Alman, S. W., Tomer, C., & Lincoln, M. L. (2012). Designing online learning. Santa Barbara, CA, USA: Libraries Unlimited.


Bourne, J. R., Moore, J. C., & Sloan Consortium. (2005). Elements of quality online education: Engaging communities. Needham, MA: Sloan Consortium.


Cánovas, M. M., González, D. M., & Keim, L. (2009). Acortar distancias: Las TIC en la clase de traducción y de lenguas extranjeras. Barcelona: Octaedro.


Goleman, D. (1998). Working with emotional intelligence. USA: Bantam Books.


González Davies, M., Scott-Tennent, C., & F. Rodríguez Torras. (2000). Translation strategies and translation solutions: Design of a teaching prototype and empirical study of its results. En Investigating translation, (Eds. A. Beeby, E. Doris, and M. Presas). Amsterdam: John Benjamins, pp. 107– 116.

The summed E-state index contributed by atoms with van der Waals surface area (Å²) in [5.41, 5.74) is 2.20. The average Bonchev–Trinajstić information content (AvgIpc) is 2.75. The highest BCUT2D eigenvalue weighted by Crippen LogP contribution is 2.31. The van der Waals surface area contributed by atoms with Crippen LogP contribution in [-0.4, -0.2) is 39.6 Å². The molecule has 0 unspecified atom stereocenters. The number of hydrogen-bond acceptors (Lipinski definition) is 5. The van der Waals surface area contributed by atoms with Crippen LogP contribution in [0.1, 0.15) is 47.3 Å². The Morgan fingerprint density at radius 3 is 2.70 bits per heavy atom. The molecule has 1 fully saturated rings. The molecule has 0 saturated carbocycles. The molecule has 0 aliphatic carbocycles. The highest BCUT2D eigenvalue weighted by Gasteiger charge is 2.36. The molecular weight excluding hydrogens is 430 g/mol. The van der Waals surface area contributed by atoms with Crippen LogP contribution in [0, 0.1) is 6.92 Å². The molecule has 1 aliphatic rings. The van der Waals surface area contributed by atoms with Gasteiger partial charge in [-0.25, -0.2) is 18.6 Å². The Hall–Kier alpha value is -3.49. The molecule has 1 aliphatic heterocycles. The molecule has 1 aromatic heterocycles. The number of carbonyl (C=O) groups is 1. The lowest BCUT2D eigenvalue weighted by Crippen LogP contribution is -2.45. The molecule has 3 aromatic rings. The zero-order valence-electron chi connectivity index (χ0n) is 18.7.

González Davies, Maria, Scott-Tennent, C., & Rodríguez Torras, F. (2001). Training in the application of translation strategies for undergraduate scientific translation students. Meta: Journal Des Traducteurs, 46(4), pp. 737-744.


González Davies, M. (2002). Humanising Translation Activities: Tackling a secret practice. Humanising Language Teaching 4(4), Pilgrims. Recuperado de


González Davies, M. (2003). Secuencias: tareas para el aprendizaje interactivo de la traducción especializada. Barcelona: Octaedro-EUB.


González Davies, M. (2004). Multiple voices in the translation classroom: Activities, tasks and projects. Philadelphia: John Benjamins Publishing.


González Davies, M., & Scott-Tennent, C. (2005). A problem-solving and student-centred approach to the translation of cultural references. Meta: Journal Des Traducteurs, 50(1), pp. 160-179.


González-Davies, M. (2006b). Socioconstructivismo, humanismo y plataformas pedagógicas: De la teoría al proyecto auténtico de traducción. En Cánovas, M., González-Davies, M. L. Keim (Eds.), Acortar distancias. Las TIC en la clase de traducción y de lenguas extranjeras (pp. 143-258). Barcelona: Ed. Octaedro.


Kelly, D. (2005). A handbook for translator trainers: a guide to reflective practice. Northampton, MA: St. Jerome Pub.